BREAKING: Parking Ban In Belmont Tuesday; Trash Pickup Delayed One Day

Photo: If your vehicle is on the street Tuesday, it’s getting towed.

Belmont has issued a snow emergency for Tuesday, Dec. 3 due to a storm impacting the town beginning

The Belmont Police has issued a town-wide parking ban effective at midnight, Tuesday, Dec. 3 and will run until further notice. The ban includes all roadways and municipal and Belmont Public School parking lots.

Any vehicle parked in violation of the ban will be towed at the owner’s expense.

The Department of Public Work has announced that trash, recycling, and yard waste pickup have been delayed one day due to the inclement weather

Be Prepared as Wintery Blast Coming to Belmont on Monday

Photo: Belmont, after the snow.

The National Weather Service has issued a Winter Storm Warning for Belmont and Eastern Massachusetts that will be in effect all day Monday, Feb. 8 and ending during the morning commute Tuesday. 

The service is predicting between six to ten inches of snow to fall in the region, becoming most intense between 8 a.m. and into the early afternoon accompanied by high winds blowing steady between 15-25 mph with gusts hitting 40 mph.

Traveling will be slow at best on well-treated roads and challenging on unplowed or untreated surfaces.

Here are a couple of phone numbers you should have on hand:

Belmont’s SNOW EMERGENCY HOTLINE: 617-993-2698.

Belmont Light’s Outage Line617-993-2800.

Here is winter storm information from the Department of Public Works that you can print out or download to your computer or phone: Winter Weather Brochure

Snow Removal Bylaw:


The Cost of Too Much: Special Town Meeting To Pay $1.35 Million Snow Removal Bill

Photo: The bill for snow removal is double the allocated amount.

It costs a lot to push aside nine feet of snow.

And the town is setting aside time at next month’s annual Town Meeting to pay the bill for removing the record snow that fell on Belmont’s thoroughfares this season.

The Special Town Meeting article – a meeting within the assembly – will take up the $1,348,000 expense incurred by the town this winter, more than double the $600,000 allocated for snow and ice removal in the fiscal 2015 budget.

“Typically, we expect 45 to 60 inches of snow, not 108 inches,” David Kale, Belmont’s Town Administrator, told the Belmont Board of Selectmen during its meeting, Tuesday, April 21.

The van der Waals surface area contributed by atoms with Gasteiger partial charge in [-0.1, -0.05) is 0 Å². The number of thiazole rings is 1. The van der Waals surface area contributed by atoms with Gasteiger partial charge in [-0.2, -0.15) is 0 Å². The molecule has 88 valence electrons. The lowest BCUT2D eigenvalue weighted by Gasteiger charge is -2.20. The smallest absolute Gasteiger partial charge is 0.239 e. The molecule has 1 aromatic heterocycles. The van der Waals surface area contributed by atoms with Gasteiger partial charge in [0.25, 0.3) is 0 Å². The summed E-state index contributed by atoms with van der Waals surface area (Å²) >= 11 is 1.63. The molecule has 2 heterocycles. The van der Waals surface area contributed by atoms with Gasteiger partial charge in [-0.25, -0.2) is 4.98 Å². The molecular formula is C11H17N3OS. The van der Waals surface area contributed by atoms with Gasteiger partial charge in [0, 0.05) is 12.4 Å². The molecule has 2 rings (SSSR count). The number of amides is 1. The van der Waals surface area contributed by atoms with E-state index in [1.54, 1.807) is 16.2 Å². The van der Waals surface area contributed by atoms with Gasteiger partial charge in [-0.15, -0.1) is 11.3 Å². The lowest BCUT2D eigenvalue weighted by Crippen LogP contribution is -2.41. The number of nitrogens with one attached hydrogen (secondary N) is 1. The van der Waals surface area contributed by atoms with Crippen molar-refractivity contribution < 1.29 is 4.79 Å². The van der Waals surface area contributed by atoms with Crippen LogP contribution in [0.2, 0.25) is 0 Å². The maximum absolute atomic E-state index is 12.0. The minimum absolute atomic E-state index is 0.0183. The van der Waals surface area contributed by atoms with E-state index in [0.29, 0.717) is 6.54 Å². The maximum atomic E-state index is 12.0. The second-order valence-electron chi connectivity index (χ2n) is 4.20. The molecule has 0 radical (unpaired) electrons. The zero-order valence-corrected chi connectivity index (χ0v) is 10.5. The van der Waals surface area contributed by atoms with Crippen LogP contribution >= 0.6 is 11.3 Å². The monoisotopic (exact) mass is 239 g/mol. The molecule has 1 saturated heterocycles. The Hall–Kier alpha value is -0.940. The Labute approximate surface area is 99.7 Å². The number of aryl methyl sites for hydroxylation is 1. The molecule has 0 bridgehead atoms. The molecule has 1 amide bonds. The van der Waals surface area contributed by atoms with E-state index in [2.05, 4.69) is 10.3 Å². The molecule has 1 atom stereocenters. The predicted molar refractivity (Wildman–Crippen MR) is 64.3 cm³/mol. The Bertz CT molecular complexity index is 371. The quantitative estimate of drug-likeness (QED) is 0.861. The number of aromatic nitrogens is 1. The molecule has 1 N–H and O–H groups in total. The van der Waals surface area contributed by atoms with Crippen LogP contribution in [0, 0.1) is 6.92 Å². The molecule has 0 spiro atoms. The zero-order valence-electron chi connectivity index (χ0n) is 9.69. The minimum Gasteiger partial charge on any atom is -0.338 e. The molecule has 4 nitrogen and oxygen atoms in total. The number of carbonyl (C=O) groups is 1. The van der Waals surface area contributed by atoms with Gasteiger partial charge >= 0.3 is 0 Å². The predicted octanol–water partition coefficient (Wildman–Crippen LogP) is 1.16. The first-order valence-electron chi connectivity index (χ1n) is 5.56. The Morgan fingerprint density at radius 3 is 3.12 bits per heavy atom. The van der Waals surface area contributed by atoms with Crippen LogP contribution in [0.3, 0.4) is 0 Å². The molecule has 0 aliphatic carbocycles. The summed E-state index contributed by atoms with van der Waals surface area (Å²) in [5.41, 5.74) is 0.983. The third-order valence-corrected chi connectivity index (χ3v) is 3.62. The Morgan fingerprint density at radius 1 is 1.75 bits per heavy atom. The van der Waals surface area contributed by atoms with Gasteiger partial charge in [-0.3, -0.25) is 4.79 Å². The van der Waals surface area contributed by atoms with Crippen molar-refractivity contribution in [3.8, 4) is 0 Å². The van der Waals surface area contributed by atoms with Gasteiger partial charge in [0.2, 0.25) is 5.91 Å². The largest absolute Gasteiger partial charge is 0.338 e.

The $748,000 needed to bridge the funding gap exceeds the entire $400,000 general reserve account held by the Warrant Committee to resolve shortages for all of the town’s departments and the schools.

This comes at a time when the school budget is running a $500,000 shortfall in its current budget due to a spike in special education costs and higher enrollment.

The town will resolve both funding deficits with a combination of reserve accounts, the town’s free cash account and stabilization funds, according to Kale.

The snow and ice overage will be paid by using free cash and a portion of the Warrant Committee reserve fund, while the school budget shortage will be taking from the SPED fund with the balance transferred from the Warrant Committee’s fund. 

Snow Ends Noon Sunday, Now the Cold and Dangerous Wind Chill

After more than a foot of snow has in Belmont in the past 18 hours, the fourth storm in the past three weeks is expected to end at noon, Sunday, Feb. 15 with a peek of sunshine expected this afternoon.

Nearby Lexington picked up 16.6 inches of snow while Winchester saw 13 inches fall, according to the National Weather Service.

But the departing storm will open the door for some of the coldest temperatures in recent history as well as wind chills reaching -30 to -45 below Sunday night that will make it dangerous to be outside for any period of time.

The National Weather Service has issued a wind chill warning, which is issued when the wind chill index is likely to fall to -25 degrees or colder for at least 3 hours. A wind chill index below -30 can bring about frostbite in as little as 10 minutes. 

Residents can expect lows below zero tonight, Sunday and Monday, Feb. 16, with northwest winds blowing steadily at 25 to 35 mph with gusts up to 65 mph.

The NWS advises that outdoor exposure should be limited. If you are heading outdoors, dress in layers and keep your hands and head covered to protect against frostbite.

Belmont’s Partial Parking Ban Is An Odd Situation

Due to the higher than predicated snowfall from Monday’s Groundhog Day snowstorm, Belmont has modified its snow emergency parking ban as Department of Public Works crews and private contractors play catch-up on clearing the more than foot of new snow that blanketed town streets and roads.

According to Belmont Police and town officials, vehicles will be allowed to park on the odd-numbered side of the street beginning at 7 a.m., Tuesday, Feb. 3. and will remain in effect until revoked by the Town Administrator David Kale. This rule is for most secondary and side streets in Belmont.

During the new rules, town and private crews will begin removing and move snow on major roads, intersections and around schools that has been piling up since last week’s blizzard. 

“If cars park on both sides of the street, then the street may become too narrow for a fire truck or ambulance to get by on the way to an emergency call,” said a notice on the town’s web site. 

There are exceptions to this rule:

• A small number of streets have posted signs NOT allowing parking on the odd-numbered side at any time. On those streets, parking will still be allowed on the even side of the street.

• On roadways with “No Parking” signs, parking will NOT be allowed on the odd-numbered side.

• The following public and private streets and roads are exempt from this emergency parking rule and remain subject to normal parking rules:

  • Belmont Street (entire street)